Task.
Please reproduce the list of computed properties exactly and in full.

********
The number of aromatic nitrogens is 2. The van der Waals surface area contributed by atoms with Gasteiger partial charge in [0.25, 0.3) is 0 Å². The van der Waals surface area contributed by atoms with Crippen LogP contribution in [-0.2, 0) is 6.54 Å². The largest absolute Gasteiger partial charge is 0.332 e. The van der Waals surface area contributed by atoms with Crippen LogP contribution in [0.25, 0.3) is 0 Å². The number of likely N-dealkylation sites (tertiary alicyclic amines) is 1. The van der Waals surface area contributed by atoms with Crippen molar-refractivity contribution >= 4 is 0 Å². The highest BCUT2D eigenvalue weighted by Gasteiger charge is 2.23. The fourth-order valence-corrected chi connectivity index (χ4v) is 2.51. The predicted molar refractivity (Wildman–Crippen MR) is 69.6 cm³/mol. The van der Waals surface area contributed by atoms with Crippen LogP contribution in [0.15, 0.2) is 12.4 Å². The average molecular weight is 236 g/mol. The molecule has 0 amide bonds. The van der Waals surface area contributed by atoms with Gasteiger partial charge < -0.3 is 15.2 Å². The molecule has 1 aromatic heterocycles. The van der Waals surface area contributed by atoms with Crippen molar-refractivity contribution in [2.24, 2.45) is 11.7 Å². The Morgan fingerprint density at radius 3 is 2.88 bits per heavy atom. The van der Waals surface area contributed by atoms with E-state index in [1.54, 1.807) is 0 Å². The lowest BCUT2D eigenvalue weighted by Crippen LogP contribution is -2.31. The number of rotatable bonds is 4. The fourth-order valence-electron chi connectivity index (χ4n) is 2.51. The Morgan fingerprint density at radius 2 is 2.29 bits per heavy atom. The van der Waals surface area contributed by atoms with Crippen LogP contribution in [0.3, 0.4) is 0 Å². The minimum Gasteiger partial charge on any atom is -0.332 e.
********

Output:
The number of aromatic nitrogens is 2. The van der Waals surface area contributed by atoms with Gasteiger partial charge in [0.25, 0.3) is 0 Å². The van der Waals surface area contributed by atoms with Crippen LogP contribution in [-0.2, 0) is 6.54 Å². The largest absolute Gasteiger partial charge is 0.332 e. The van der Waals surface area contributed by atoms with Crippen LogP contribution in [0.25, 0.3) is 0 Å². The number of likely N-dealkylation sites (tertiary alicyclic amines) is 1. The van der Waals surface area contributed by atoms with Crippen molar-refractivity contribution >= 4 is 0 Å². The highest BCUT2D eigenvalue weighted by Gasteiger charge is 2.23. The fourth-order valence-corrected chi connectivity index (χ4v) is 2.51. The predicted molar refractivity (Wildman–Crippen MR) is 69.6 cm³/mol. The van der Waals surface area contributed by atoms with Crippen LogP contribution in [0.15, 0.2) is 12.4 Å². The average molecular weight is 236 g/mol. The molecule has 0 amide bonds. The van der Waals surface area contributed by atoms with Gasteiger partial charge < -0.3 is 15.2 Å². The molecule has 1 aromatic heterocycles. The van der Waals surface area contributed by atoms with Crippen molar-refractivity contribution in [2.24, 2.45) is 11.7 Å². The Morgan fingerprint density at radius 3 is 2.88 bits per heavy atom. The van der Waals surface area contributed by atoms with E-state index in [1.54, 1.807) is 0 Å². The lowest BCUT2D eigenvalue weighted by Crippen LogP contribution is -2.31. The number of rotatable bonds is 4. The fourth-order valence-electron chi connectivity index (χ4n) is 2.51. The Morgan fingerprint density at radius 2 is 2.29 bits per heavy atom. The van der Waals surface area contributed by atoms with Crippen LogP contribution in [0.3, 0.4) is 0 Å². The minimum Gasteiger partial charge on any atom is -0.332 e.